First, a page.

Venezuela has been in a state of unrest and seemingly near collapse for years, and it’s not clear how much longer Venezuelan president Nicolas Maduro can hang onto power. Food, medicine, and toilet paper shortages resulting from Maduro’s socialist policies have created unrest among many Venezuelans. Anti-Maduro protests and the responses from the Maduro government have resulted in over 100 deaths.
One small group of military men staged an uprising at a military base that was quickly quashed by Maduro loyalists. The group’s goal, they stated, was to “restore constitutional order.”
The Maduro government is calling the uprising a “terrorist attack.” Reports indicate that one person died, another was badly wounded, and seven were arrested.
Venezuelan authorities suppressed a small rebellion at a military base near the city of Valencia on Sunday, arresting seven men who they say participated in a “terrorist attack” against the government of unpopular President Nicolas Maduro.
Earlier on Sunday a video circulated on social media showing a group of men in military uniform announcing an uprising in the wake of the creation of a pro-government legislative superbody on Friday, which was widely condemned as a power grab.
Some of the alleged plotters got away with weapons stolen from the base, and state security forces were “intensely” searching for them, the defense ministry said in a statement.
Maduro, in a televised address, congratulated the armed services for beating back what he called Sunday’s “terrorist attack.”
Hundreds took to the streets in Valencia to support the uprising, said resident Carolina Herrera, who like other witnesses reported shots through the night.
An attack was launched against a military barracks in Valencia in the north-western Carabobo state.
Army chief Gen Jesus Suarez Chourio said one person had been killed and another badly wounded in the assault.
A video released on social media showed uniformed men saying they were rising against a “murderous tyranny”. Venezuela has seen months of protests.
“This is not a coup but a military and civil action to re-establish constitutional order,” said the leader, who gave his name as Juan Caguaripano.
Mr Cabello said full control had been restored at the Fuerte Paramacay military barracks.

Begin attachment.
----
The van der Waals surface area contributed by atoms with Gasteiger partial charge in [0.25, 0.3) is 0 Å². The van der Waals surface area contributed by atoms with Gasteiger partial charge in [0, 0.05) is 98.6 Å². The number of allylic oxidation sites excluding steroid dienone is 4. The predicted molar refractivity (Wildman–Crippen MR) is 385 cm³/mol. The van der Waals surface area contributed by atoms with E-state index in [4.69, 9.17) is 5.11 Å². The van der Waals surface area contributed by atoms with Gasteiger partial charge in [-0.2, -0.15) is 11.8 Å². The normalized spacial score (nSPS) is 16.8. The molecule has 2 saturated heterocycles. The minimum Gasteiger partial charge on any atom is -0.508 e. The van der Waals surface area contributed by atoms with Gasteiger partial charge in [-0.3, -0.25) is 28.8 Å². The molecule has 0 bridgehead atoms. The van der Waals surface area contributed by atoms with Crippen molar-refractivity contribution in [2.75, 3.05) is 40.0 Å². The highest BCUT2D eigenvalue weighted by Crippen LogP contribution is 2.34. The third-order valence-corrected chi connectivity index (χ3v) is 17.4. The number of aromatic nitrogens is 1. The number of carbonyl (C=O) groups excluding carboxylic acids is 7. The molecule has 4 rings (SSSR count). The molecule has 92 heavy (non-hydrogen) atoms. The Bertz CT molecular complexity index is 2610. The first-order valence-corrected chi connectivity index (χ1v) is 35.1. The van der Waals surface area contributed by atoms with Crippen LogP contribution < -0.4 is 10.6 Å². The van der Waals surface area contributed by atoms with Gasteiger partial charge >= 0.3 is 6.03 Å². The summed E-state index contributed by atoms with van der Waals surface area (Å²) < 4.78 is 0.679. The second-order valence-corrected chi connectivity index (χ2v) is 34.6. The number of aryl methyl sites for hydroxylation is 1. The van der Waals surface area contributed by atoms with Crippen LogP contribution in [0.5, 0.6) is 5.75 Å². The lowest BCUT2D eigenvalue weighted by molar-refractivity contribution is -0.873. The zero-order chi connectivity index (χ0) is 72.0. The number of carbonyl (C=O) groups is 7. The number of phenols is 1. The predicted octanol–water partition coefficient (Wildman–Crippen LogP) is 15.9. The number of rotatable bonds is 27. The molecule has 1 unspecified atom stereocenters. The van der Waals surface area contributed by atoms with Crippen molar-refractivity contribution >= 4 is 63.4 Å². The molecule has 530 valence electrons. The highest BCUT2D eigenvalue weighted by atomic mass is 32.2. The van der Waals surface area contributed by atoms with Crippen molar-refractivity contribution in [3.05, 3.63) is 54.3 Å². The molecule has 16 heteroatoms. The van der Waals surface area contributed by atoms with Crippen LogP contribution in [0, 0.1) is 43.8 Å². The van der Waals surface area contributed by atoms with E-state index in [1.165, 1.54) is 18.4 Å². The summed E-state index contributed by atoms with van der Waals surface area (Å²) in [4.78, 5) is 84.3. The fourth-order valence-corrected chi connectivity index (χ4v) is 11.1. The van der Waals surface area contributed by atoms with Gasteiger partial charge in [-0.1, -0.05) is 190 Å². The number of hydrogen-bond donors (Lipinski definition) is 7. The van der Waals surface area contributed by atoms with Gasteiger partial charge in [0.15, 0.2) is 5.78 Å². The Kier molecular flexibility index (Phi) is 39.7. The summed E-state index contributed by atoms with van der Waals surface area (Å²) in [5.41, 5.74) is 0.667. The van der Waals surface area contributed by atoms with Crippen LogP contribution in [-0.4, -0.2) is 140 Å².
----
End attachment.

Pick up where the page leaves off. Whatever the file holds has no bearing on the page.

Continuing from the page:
The ruling Socialist Party’s deputy leader, Diosdado Cabello, called it a “terrorist attack” on Twitter.
A senior military officer, Remigio Ceballos, tweeted that seven people had been arrested.
Venezuela’s military alleges that the uprising was financially supported by the United States.
The BBC continues:
Gen Chourio said: “What happened today was a terrorist, paramilitary, mercenary attack paid for by the right (the opposition) and its collaborators, paid for by the North American empire” – a reference to the US, which has denounced President Maduro’s recent actions.
Locals flooded into the streets chanting, “Freedom!” and singing the national anthem. They were reportedly “repressed” by the national guard.
— Marco Rubio (@marcorubio) August 6, 2017
The incident happened during the early morning hours at the Paramacay base in the central city of Valencia. Residents who live nearby said they heard repeated rounds of gunfire starting around 4:30 a.m.
Dozens of locals gathered outside the base chanting, “Freedom!” and troops dispersed them with tear gas.
The clashes sparked just as a video showing more than a dozen men dressed in military fatigues, some carrying rifles, began circulating widely on social media. In the recording, a man who identified himself as Capt. Juan Caguaripano said the men were members of the military who oppose the government of embattled President Nicolas Maduro and called on other units to declare themselves in open rebellion.
“This is not a coup d’etat,” he said. “This is a civic and military action to re-establish the constitutional order.”
The leader of the failed uprising has been outspoken about his opposition to Maduro in the past.
The Boston Herald continues:
. . . . In 2014, Caguaripano released a 12-minute video denouncing Maduro during a previous wave of anti-government unrest. He later reportedly sought exile after a military tribunal ordered his arrest, appearing in an interview on CNN en Espanol to draw attention to discontent within the ranks.
He returned to Venezuela to lead Sunday’s uprising, said Giomar Flores, a mutinous naval officer who said he is a spokesman for the group from Bogota, Colombia.
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